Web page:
20 Facts on How the U.S. Resettles Syrian Refugees

November 19th, 2015

Syrian refugees in Belgrade, Serbia, are waiting for an opportunity to travel north to cross the border with Hungary, entering the EU [Source: AP]

The on-going conflict in Syria and the recent refugee crisis has given rise to anti-refugee sentiments in the U.S. with more than half of the nation’s governors calling for a ban on admitting refugees into the country.  Entry to the U.S. as a refugee is an arduous process and requires months and even years of screening before a decision regarding admissibility to the country is granted.

In her November 17, 2015 piece for the Washington Post, Carol Morello,  the diplomatic correspondent for The Washington Post, covering the State Department highlighted 3 important facts about how the U.S. resettles Syrian refugees.  In this blog, we have broken down these facts even further for your perusal:

  1. # of people who died since the violence broke out in Syria in 2011? More than 250,000
  2. # of people who have fled their homes? At least 11 million people in the country of 22 million have fled their homes. Syrians are now the world’s largest refugee population, according to the United Nations. Most are struggling to find safe haven in Europe.
  3. # of Syrian refugees accepted for resettlement in the U.S. since the conflict began in 2011: 2,200
  4. Rate of Syrian refugees arriving in U.S. per week: 45
  5. # of refugees to be accepted by the U.S.: 10,000
  6. # of Vietnamese refugees accepted each year during the height of the Vietnam War: 200,000
  7. # of months required to vet and screen a Syrian refugee before being admitted to the U.S.: 18 – 24 months
  8. % of refugees who are single males of combat age: 2%
  9. What is one factor for considering a refugee’s admissibility to U.S.? Whether they already have family in the U.S.
  10. How does the U.S. prioritize refugees? The vulnerable: women and children, the elderly, those who’ve been tortured, those who require modern medical treatment.
  11. Children represent half the refugees accepted to the U.S.
  12. Adults over 60 represent a quarter of the refugees accepted.
  13. How does the U.S. government screen and conduct background checks of refugees? Names, birthdates and fingerprints are run through databases, information is double checked against classified and unclassified records for consistency, face-to-face interviews with applicants are held at regional centers in Jordan, Turkey, Lebanon, and Egypt. If need be, refugee specialists with U.S. departments of State, Homeland Security and the National Terrorism Center, will travel to refugee camps to conduct the interviews.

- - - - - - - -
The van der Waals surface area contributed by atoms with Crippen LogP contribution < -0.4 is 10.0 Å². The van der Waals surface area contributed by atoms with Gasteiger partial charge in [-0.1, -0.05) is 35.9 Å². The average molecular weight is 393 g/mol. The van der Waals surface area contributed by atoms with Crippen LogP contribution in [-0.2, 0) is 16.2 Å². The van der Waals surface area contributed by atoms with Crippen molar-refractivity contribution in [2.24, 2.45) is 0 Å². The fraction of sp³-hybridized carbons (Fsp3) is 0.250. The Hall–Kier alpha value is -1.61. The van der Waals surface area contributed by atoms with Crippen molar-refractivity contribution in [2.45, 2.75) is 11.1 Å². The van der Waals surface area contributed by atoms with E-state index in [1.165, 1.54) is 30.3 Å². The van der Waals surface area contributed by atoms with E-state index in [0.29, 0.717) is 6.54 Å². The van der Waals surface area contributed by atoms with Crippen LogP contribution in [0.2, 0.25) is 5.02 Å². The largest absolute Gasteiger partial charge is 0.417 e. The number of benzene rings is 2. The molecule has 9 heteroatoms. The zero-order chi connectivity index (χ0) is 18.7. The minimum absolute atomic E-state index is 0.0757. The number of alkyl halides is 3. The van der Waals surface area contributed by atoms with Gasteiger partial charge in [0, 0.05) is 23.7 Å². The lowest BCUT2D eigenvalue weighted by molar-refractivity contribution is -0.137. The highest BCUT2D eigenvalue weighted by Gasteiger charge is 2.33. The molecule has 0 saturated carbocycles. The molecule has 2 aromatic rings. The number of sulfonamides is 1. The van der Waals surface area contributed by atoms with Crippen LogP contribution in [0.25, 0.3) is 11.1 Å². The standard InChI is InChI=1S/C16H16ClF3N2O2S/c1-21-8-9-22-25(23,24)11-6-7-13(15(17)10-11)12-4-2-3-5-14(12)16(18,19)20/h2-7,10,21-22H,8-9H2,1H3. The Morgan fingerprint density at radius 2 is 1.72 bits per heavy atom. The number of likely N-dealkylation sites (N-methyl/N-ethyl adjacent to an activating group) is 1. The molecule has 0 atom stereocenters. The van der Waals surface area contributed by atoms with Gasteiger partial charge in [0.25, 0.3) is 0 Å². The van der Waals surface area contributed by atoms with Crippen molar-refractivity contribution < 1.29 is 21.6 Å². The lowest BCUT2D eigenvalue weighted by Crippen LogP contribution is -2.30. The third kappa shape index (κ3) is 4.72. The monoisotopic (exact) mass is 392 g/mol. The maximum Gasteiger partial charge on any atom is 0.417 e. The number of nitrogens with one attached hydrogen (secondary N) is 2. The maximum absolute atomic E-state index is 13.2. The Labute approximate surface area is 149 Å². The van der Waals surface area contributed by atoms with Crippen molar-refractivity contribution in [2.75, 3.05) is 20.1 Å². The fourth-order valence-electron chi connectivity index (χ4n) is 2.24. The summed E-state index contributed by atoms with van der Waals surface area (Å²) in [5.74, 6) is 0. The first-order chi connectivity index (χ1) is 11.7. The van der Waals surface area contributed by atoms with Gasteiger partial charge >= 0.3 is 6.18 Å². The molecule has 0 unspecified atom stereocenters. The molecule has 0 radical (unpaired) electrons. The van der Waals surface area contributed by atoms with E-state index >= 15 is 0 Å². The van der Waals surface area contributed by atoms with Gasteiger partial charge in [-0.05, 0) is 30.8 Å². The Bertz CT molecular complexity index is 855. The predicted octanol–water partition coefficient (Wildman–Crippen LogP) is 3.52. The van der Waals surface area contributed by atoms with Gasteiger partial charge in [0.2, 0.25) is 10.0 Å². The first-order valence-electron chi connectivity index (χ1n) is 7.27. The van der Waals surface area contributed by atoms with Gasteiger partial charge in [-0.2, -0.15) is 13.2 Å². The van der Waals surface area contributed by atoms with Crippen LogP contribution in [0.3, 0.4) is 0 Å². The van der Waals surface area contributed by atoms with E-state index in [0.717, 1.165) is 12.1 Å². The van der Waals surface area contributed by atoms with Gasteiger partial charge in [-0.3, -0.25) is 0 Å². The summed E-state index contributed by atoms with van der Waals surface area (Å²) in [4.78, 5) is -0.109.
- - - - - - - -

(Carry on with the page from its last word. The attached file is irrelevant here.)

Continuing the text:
14. Who makes the final decision of whether a refugee’s case is approved or rejected? The U.S. Department of Homeland Security.
  15. Do governors determine where a refugee settles once admitted to the U.S.? No.
  16. Who determines where a refugee settles once admitted to the U.S.? Faith-based and non-profit groups.
  17. How do faith-based and nonprofit groups help the refugees? Through federal funds allocated to these groups, they are able to welcome the arrive refugees and assist them with their relocation by finding them housing, enrolling them in English classes, and job search.
  18. What other services and benefits do refugees receive once admitted to the U.S.? They are eligible for Medicaid and become permanent residents which permits them to work.
  19. How long does it take for refugees admitted to the U.S. to be eligible for a green card? One year.
  20. How long does it take for refugees admitted to the U.S. to apply for U.S. citizens? Five years.

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The Academic Credentials Evaluation Institute, Inc. (ACEI), was founded in 1994 and is based in Los Angeles, CA, USA. ACEI provides a number of services that include evaluations of international academic credentials for U.S. educational equivalence, translation, verification, and professional training programs. ACEI is a Charter and Endorsed Member of the Association of International Credential Evaluators. For more information, visit www.acei-global.org.

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